We all know Jack Russells, but I’d never heard of a Patterdale, so I did some in-depth research lasting minutes and found out the Patterdale originated from the North of England and is a descendent of the Fell Terrier (never heard of that one either). They were used to hunt and control foxes and eliminate vermin in homes and stables. The Patterdale was recognised as a breed in 1995, but are very small so were mixed with a JR to make them slightly bigger and the Patterjack was born.

One website describes the Patterjack as a ‘handsome dog, small yet muscular and stocky’ that’s Bucket to a tee. The only thing we knew about Rusty for sure was that she was brought up on a farm and there’s nothing she likes better than burrowing, Patterjack-style, into the sofa.

We’ve often wondered what ingredients went into making Rusty and even considered getting one of those dog DNA tests, but not anymore, because, let’s face it, if you own a Patterjack life can’t get any better.


 

Zen and the art of car hire

Zen and the art of car hire

As those who know me will testify, I’m not a violent person, maybe a little irritating at times but I don’t get into fights. The last time I laid a blow on someone must have been at school around 50 years ago. As a Frenchman I used to know once said: ‘I’m a lover not a fighter’. Well that’s the French for you.

Those paying close attention to the above paragraph will likely be expecting a connective but, so here it is, but on some occasions, I sure am tempted to sock someone on the jaw. Only last week if there had been a blunt object to hand, I’d have started laying into a certain person with both vim and vigour.

Let’s call him John, let’s call him that because it’s his real name and a more punchable person I’ve yet to meet.

The family went to the Isle of Wight over Easter, the weather was beautiful, the scenery was beautiful, but as the hymn I was forced to sing at school had it: ‘Every prospect pleases and only man is vile.’ Not everyone by any means, most were kind welcoming and friendly but there had to be an exception and the exception in this case was the guy who hired us a car.

Hertz, Avis and the other big boys were out of cars so Mrs Preen got in touch with a small independent hire firm and booked a car so we could trundle about the island to our heart’s content.

We showed up and immediately hit a problem. John took one look at Bucket the dog and Bucket took one look at John and it was clear it was not love at first sight.

“You didn’t tell me about the dog,” said John.

“It’s a small dog, very clean,” I said.

Secretly I was hoping Bucket would take a chunk out of his ankle, but Bucket is a well brought up dog and contented herself with spraying urine around the car lot.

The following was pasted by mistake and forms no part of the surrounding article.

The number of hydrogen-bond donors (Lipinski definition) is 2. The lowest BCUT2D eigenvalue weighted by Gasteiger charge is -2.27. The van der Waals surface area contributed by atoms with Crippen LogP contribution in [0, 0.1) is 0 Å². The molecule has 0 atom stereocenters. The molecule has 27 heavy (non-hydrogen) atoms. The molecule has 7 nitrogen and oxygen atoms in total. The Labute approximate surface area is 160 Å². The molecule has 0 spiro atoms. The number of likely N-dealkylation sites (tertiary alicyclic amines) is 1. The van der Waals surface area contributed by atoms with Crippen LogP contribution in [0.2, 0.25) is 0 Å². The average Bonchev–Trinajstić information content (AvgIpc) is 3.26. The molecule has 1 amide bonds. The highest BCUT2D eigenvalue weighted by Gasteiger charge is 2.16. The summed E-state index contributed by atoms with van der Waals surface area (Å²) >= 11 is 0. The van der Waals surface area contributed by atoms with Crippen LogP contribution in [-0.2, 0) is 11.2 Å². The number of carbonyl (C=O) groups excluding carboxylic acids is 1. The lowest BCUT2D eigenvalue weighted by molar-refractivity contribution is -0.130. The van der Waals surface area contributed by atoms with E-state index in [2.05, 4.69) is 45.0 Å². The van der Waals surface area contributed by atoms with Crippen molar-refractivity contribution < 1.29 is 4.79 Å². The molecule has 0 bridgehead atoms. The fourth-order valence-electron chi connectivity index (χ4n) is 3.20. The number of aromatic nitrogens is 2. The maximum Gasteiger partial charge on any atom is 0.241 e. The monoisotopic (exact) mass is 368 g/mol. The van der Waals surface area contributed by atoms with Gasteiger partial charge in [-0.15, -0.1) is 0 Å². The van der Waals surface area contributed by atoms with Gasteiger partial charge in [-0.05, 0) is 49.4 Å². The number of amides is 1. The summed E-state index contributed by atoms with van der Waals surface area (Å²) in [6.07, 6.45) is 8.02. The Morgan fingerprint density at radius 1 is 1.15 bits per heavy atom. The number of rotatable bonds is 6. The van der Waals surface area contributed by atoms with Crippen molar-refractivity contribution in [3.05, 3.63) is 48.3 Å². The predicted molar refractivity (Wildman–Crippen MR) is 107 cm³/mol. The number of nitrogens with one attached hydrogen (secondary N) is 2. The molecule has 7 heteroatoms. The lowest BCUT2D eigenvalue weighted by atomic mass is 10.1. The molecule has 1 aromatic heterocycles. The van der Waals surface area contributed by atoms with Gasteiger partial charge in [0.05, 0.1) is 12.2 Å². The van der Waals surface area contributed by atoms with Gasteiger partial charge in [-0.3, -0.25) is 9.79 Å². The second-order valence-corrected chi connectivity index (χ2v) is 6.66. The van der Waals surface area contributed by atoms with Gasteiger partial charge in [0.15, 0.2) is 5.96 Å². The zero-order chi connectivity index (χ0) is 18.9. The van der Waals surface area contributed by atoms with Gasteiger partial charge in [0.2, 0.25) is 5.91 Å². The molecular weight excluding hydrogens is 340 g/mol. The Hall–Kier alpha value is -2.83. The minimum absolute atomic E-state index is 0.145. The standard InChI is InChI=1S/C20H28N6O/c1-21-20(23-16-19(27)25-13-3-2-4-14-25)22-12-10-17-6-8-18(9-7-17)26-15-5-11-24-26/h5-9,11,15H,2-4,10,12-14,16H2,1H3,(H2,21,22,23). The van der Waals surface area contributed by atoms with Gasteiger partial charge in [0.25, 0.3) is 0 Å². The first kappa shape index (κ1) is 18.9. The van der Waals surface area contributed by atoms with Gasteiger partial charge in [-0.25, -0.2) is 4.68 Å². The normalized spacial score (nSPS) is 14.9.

‘Hmmnn,’ said John and left us to our own devices and went off to his shed.

Fifteen minutes later he came back from the shed, which I noticed he locked, though I was only 15 feet away.

By then I’d persuaded the family to leg it to a local Café, so unencumbered by dog I got down to the paper work.

I don’t know how often you rent cars, but one of the rituals is to go around the vehicle while the person from the hire firm notes down scratches and bumps on the bodywork. We ambled around with John pointing out the various marks, but what he wasn’t doing was noting them down, so very politely I challenged him on this.

This brought a swift response: “Look I’ve been in business on the Isle of Wight for 45 years, I wouldn’t have lasted 45 minutes if I’d tried to cheat people.”

Suitable chastened we went back to the shed and I signed on the dotted line.

As I was leaving, he said: “Oh the clutch is rather high and a red oil light comes on occasionally, but it’s nothing to worry about.”

In retrospect what part of that sentence made it seem like a good idea to drive the car away with my family for a few days sightseeing, but that’s what I did.

But my stupidity didn’t end there. On the way to our rental cottage, a massive electrical stink started coming from the engine and the clutch was slipping like an eel in mud.

Mrs Preen said: “I really think it would be a good idea to take the car back.”

I said well I can’t face seeing that bloke again, so I gave him a call and he said not to worry. I told Mrs Preen everything would be fine.

The next day we decided to drive to The Needles (see picture above) a picturesque spot on the western edge of the island.

En route the car was making pretty heavy weather and finally crapped out completely as we entered the visitors centre.

“You can’t park there,” said a man in a hi-viz jacket.

Scrabbling around trying to get a phone signal, I called John to tell him his lousy piece of junk was now an unwanted piece of street furniture.

Before I go any further, I want to add this. Until five years ago we lived in Asia and the one thing we learned there was that if you get angry, start shouting and generally reading the riot act to someone they just shut up shop and will have nothing to do with you. Since returning to the UK I’ve tried to maintain this sublime piece of Asian wisdom.

When I told John what had happened it was quite clear he was expecting the hairdryer treatment.

Something along the line of: “You’ve ruined our holiday, the wife is in tears, the daughter wants to go home, the dog’s been sick etc…”

In calm tones I made it clear we required another car as quickly as possible, but as the sun was shining and we’d inadvertently ‘parked’ in a prime spot we joined the rest of the tourist cattle and went about our tourist business.

John arrived with another clapped out piece of junk and said: “Thank you so much for not shouting at me.”

I said well I’m on holiday and don’t want to shout at anyone.

He said well, you’d be surprised most people do. (Bit of a giveaway there, John)

At the end of the holiday I returned the car and he was now my new best friend thanking me yet again for not screaming at him.

But let me say this, even with my Zen like calm just because I didn’t do it, doesn’t mean I didn’t feel like punching the little sod.